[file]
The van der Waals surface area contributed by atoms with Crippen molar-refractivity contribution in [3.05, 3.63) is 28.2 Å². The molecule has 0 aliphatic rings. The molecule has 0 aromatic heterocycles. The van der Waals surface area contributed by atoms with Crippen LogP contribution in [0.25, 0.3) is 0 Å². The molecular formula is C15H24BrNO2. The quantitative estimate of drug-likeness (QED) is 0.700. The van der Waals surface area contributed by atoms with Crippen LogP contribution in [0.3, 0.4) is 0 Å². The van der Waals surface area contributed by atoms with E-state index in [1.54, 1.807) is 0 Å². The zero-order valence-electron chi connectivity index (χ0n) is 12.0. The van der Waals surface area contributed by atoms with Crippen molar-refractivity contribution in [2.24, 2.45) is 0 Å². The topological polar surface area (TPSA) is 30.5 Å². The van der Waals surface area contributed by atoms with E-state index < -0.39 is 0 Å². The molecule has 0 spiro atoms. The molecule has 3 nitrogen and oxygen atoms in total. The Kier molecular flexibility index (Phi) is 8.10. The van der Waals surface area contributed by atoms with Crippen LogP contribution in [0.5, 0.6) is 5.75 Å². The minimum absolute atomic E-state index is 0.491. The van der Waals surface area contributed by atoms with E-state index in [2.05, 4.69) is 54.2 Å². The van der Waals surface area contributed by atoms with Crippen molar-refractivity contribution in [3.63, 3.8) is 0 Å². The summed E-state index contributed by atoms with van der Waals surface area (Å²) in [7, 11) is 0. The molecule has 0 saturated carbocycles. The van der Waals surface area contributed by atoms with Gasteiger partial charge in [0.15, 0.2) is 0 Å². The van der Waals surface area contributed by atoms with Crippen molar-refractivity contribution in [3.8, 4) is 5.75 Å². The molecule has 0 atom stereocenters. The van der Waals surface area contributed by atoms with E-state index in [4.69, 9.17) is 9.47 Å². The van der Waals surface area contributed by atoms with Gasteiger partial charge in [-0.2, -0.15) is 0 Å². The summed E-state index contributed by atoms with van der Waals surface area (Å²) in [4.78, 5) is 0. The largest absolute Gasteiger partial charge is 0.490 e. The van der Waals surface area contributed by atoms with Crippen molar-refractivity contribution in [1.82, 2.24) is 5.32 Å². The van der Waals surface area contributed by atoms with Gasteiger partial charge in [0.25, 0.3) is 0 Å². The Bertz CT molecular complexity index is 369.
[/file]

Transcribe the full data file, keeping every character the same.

The van der Waals surface area contributed by atoms with Crippen molar-refractivity contribution in [3.05, 3.63) is 28.2 Å². The molecule has 0 aliphatic rings. The molecule has 0 aromatic heterocycles. The van der Waals surface area contributed by atoms with Crippen LogP contribution in [0.25, 0.3) is 0 Å². The molecular formula is C15H24BrNO2. The quantitative estimate of drug-likeness (QED) is 0.700. The van der Waals surface area contributed by atoms with Crippen LogP contribution in [0.3, 0.4) is 0 Å². The van der Waals surface area contributed by atoms with E-state index in [1.54, 1.807) is 0 Å². The zero-order valence-electron chi connectivity index (χ0n) is 12.0. The van der Waals surface area contributed by atoms with Crippen molar-refractivity contribution in [2.24, 2.45) is 0 Å². The topological polar surface area (TPSA) is 30.5 Å². The van der Waals surface area contributed by atoms with E-state index < -0.39 is 0 Å². The molecule has 0 spiro atoms. The molecule has 3 nitrogen and oxygen atoms in total. The Kier molecular flexibility index (Phi) is 8.10. The van der Waals surface area contributed by atoms with Crippen LogP contribution in [0.5, 0.6) is 5.75 Å². The minimum absolute atomic E-state index is 0.491. The van der Waals surface area contributed by atoms with E-state index in [2.05, 4.69) is 54.2 Å². The van der Waals surface area contributed by atoms with Crippen molar-refractivity contribution in [3.63, 3.8) is 0 Å². The summed E-state index contributed by atoms with van der Waals surface area (Å²) in [7, 11) is 0. The molecule has 0 saturated carbocycles. The van der Waals surface area contributed by atoms with Gasteiger partial charge in [0.15, 0.2) is 0 Å². The van der Waals surface area contributed by atoms with Crippen molar-refractivity contribution in [3.8, 4) is 5.75 Å². The molecule has 0 atom stereocenters. The van der Waals surface area contributed by atoms with E-state index in [4.69, 9.17) is 9.47 Å². The van der Waals surface area contributed by atoms with Gasteiger partial charge in [-0.2, -0.15) is 0 Å². The summed E-state index contributed by atoms with van der Waals surface area (Å²) in [4.78, 5) is 0. The largest absolute Gasteiger partial charge is 0.490 e. The van der Waals surface area contributed by atoms with Crippen molar-refractivity contribution in [1.82, 2.24) is 5.32 Å². The van der Waals surface area contributed by atoms with Gasteiger partial charge in [0.25, 0.3) is 0 Å². The Bertz CT molecular complexity index is 369.